Great Costa Maya
History of Quintana Roo:
One could suppose that the south of Quintana Roo, where the miscegenation that gave rise to the traits that distinguishes our country began, should be one of the best known places in Mexico. However, the region has been a frontier land for centuries, and to this day it continues to bring us great surprises for all the riches it hides.
What is now the municipality of Otón P. Blanco and which corresponds to the southern part of the state was a territory largely ignored. It was not until the middle of the 18th century, when the Spanish crown finally decided to defend it from the English pirates and built the enigmatic fort of San Felipe Bacalar.
In the following century, the fierce rebellion of the Mayans turned the area into a dark and apparently depopulated patch of the country's shining map, until, almost at the turn of the 20th century, President Porfirio Díaz decided to reintegrate it back into civilized Mexico. .
In 1893, Mexico and England signed a treaty that established the current boundaries with Belize.
The ignorance of the area was such that the Mexican negotiators accepted that Ambergris Caye or San Pedro (to which Madonna refers in her song La Isla Bonita) was an island separate from the peninsular territory and they ceded it to the English. Until later they learned that the channel that separates it from the peninsula was artificial and a few meters wide.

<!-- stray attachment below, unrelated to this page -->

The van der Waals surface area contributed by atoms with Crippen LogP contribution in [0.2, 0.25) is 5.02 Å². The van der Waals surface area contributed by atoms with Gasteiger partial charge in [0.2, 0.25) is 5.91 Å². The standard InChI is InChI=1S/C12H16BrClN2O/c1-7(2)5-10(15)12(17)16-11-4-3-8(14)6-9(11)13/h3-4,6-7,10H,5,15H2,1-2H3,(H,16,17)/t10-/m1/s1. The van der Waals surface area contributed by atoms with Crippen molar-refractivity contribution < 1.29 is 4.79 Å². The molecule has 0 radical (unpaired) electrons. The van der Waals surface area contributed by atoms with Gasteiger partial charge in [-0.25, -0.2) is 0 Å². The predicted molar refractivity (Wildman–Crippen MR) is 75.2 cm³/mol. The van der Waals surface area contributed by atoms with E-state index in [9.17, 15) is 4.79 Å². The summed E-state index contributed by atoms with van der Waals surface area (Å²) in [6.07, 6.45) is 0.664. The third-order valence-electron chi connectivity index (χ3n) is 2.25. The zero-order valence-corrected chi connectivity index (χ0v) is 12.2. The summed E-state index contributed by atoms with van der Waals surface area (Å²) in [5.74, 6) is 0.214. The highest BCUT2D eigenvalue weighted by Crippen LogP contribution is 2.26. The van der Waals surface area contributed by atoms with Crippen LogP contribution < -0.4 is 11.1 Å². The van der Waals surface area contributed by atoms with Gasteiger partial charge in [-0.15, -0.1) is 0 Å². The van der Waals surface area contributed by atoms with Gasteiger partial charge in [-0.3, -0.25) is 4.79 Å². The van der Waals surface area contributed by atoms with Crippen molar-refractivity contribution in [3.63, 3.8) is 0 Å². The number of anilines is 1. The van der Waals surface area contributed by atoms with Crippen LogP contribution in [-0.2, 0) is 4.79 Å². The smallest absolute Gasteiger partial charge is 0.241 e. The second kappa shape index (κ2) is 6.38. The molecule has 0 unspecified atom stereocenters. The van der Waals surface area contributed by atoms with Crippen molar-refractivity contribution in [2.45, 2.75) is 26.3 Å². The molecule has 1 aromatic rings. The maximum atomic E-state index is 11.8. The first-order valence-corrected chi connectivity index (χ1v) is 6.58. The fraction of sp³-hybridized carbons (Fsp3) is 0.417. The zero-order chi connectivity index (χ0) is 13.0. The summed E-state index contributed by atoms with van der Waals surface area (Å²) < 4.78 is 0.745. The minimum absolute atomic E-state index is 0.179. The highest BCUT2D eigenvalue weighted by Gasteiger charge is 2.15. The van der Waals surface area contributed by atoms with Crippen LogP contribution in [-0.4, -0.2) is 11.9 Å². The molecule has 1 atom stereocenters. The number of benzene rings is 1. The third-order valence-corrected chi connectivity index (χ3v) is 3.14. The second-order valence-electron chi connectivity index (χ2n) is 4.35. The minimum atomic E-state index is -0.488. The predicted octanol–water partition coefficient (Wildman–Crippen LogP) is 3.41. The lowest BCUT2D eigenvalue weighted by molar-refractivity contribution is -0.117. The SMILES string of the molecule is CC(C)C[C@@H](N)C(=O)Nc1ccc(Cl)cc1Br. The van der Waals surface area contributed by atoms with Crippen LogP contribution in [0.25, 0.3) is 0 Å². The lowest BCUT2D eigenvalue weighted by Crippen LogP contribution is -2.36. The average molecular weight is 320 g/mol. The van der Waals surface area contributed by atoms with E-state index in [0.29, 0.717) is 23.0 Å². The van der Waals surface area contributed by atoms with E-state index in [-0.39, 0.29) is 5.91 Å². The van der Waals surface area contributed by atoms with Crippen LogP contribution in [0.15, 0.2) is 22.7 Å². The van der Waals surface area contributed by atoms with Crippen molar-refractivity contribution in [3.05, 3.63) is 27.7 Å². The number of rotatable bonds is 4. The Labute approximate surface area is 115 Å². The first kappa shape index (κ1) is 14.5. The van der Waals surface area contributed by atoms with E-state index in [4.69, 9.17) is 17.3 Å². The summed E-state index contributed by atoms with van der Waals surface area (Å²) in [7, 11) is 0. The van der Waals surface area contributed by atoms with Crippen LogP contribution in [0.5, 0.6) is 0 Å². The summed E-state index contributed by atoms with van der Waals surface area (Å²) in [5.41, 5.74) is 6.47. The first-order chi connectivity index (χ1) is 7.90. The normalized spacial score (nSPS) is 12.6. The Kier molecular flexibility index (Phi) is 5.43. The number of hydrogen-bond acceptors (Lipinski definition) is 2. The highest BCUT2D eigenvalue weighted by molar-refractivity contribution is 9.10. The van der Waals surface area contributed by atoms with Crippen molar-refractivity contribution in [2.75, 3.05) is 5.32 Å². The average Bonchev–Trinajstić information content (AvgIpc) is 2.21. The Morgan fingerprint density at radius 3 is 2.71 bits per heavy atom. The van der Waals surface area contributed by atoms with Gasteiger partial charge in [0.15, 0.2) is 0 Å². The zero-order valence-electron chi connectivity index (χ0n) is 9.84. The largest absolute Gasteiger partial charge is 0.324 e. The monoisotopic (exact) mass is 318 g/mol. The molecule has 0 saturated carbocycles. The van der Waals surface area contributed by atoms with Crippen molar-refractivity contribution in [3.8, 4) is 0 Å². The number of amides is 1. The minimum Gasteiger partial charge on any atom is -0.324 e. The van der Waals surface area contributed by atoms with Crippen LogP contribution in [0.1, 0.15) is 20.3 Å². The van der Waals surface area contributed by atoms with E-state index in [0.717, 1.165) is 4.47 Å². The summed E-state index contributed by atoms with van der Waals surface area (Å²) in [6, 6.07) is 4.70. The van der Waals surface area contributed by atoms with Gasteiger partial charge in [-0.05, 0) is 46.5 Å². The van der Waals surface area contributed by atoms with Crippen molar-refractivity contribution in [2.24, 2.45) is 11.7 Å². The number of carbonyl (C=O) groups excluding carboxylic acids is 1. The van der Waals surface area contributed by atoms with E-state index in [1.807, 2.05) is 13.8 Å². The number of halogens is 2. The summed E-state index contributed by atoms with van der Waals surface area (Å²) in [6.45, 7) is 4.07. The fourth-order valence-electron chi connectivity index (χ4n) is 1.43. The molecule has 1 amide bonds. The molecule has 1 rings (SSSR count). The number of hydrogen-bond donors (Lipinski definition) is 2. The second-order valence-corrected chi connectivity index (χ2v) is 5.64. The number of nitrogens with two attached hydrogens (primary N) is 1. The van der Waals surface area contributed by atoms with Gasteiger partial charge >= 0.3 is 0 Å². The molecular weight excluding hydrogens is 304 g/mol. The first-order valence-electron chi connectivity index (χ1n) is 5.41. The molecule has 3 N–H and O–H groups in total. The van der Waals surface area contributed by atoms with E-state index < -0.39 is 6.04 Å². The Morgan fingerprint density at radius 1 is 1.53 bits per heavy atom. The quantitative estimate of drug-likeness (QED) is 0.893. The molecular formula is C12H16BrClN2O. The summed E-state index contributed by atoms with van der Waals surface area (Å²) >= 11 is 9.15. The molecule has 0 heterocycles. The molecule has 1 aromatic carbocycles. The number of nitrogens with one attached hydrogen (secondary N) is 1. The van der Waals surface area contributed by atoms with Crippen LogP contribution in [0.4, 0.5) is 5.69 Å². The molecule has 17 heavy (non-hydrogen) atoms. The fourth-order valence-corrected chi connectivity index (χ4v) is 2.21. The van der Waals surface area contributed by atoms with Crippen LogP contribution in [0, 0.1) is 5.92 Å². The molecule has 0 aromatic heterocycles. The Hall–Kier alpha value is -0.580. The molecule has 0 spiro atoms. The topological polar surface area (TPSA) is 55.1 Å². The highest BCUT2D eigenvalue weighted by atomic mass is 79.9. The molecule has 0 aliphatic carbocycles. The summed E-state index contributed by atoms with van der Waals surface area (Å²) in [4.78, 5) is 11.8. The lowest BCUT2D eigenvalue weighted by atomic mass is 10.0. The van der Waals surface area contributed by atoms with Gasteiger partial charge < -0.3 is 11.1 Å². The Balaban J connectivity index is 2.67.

On May 5, 1898, a group of expedition members, commanded by Lieutenant Otón P. Blanco, founded Payo Obispo today Chetumal, a modest settlement that in its first months of life functioned mainly as a barracks in the war against the Mayan Indian. And although in 1901 the tiny population became the capital of the recently created territory of Quintana Roo, its new status did not make it less accessible. For decades, the best way to get there was by boat and later by plane.
Until the seventies of the twentieth century, with the establishment of the state of Quintana Roo and the tourist developments in the north of the state, the great highways arrived.
The economic boom of the second half of the 20th century has not been able to completely remove the character of "new land" from this area. In the place there are still discoveries: its great archaeological sites such as Chac-Choben and Kohunlich were only opened to the public in the last decade of the 20th century, and archaeologists admit that the most imposing, Ichcabal, about 20 kilometers west of Bacalar, It can only be opened until the second decade of the 21st century.